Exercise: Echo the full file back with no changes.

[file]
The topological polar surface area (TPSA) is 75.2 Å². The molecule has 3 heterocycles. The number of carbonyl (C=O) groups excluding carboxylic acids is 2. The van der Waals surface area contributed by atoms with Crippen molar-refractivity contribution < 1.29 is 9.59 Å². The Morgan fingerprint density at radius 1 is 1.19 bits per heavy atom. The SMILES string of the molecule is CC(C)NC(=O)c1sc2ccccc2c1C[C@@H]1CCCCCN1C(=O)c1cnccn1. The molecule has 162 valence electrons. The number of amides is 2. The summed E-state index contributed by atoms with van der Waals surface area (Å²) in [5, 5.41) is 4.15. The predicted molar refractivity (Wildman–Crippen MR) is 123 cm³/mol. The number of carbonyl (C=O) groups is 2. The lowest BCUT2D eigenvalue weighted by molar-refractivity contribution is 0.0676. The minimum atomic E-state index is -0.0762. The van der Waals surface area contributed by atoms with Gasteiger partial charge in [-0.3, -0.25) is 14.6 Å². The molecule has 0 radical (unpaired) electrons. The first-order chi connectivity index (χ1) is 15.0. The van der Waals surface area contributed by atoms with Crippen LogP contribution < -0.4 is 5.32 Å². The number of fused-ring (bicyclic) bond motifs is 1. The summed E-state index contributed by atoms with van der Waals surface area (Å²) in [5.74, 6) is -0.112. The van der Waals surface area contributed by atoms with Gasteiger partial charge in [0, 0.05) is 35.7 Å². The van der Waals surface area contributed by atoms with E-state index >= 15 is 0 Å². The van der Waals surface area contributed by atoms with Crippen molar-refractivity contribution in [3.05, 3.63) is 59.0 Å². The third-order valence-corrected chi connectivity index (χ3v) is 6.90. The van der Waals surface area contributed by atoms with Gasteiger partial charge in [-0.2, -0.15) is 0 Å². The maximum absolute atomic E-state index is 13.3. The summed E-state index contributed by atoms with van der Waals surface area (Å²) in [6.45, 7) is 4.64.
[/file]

The topological polar surface area (TPSA) is 75.2 Å². The molecule has 3 heterocycles. The number of carbonyl (C=O) groups excluding carboxylic acids is 2. The van der Waals surface area contributed by atoms with Crippen molar-refractivity contribution < 1.29 is 9.59 Å². The Morgan fingerprint density at radius 1 is 1.19 bits per heavy atom. The SMILES string of the molecule is CC(C)NC(=O)c1sc2ccccc2c1C[C@@H]1CCCCCN1C(=O)c1cnccn1. The molecule has 162 valence electrons. The number of amides is 2. The summed E-state index contributed by atoms with van der Waals surface area (Å²) in [5, 5.41) is 4.15. The predicted molar refractivity (Wildman–Crippen MR) is 123 cm³/mol. The number of carbonyl (C=O) groups is 2. The lowest BCUT2D eigenvalue weighted by molar-refractivity contribution is 0.0676. The minimum atomic E-state index is -0.0762. The van der Waals surface area contributed by atoms with Gasteiger partial charge in [-0.3, -0.25) is 14.6 Å². The molecule has 0 radical (unpaired) electrons. The first-order chi connectivity index (χ1) is 15.0. The van der Waals surface area contributed by atoms with Crippen LogP contribution < -0.4 is 5.32 Å². The number of fused-ring (bicyclic) bond motifs is 1. The summed E-state index contributed by atoms with van der Waals surface area (Å²) in [5.74, 6) is -0.112. The van der Waals surface area contributed by atoms with Gasteiger partial charge in [0, 0.05) is 35.7 Å². The van der Waals surface area contributed by atoms with E-state index >= 15 is 0 Å². The van der Waals surface area contributed by atoms with Crippen molar-refractivity contribution in [3.05, 3.63) is 59.0 Å². The third-order valence-corrected chi connectivity index (χ3v) is 6.90. The van der Waals surface area contributed by atoms with Gasteiger partial charge in [-0.2, -0.15) is 0 Å². The maximum absolute atomic E-state index is 13.3. The summed E-state index contributed by atoms with van der Waals surface area (Å²) in [6.45, 7) is 4.64.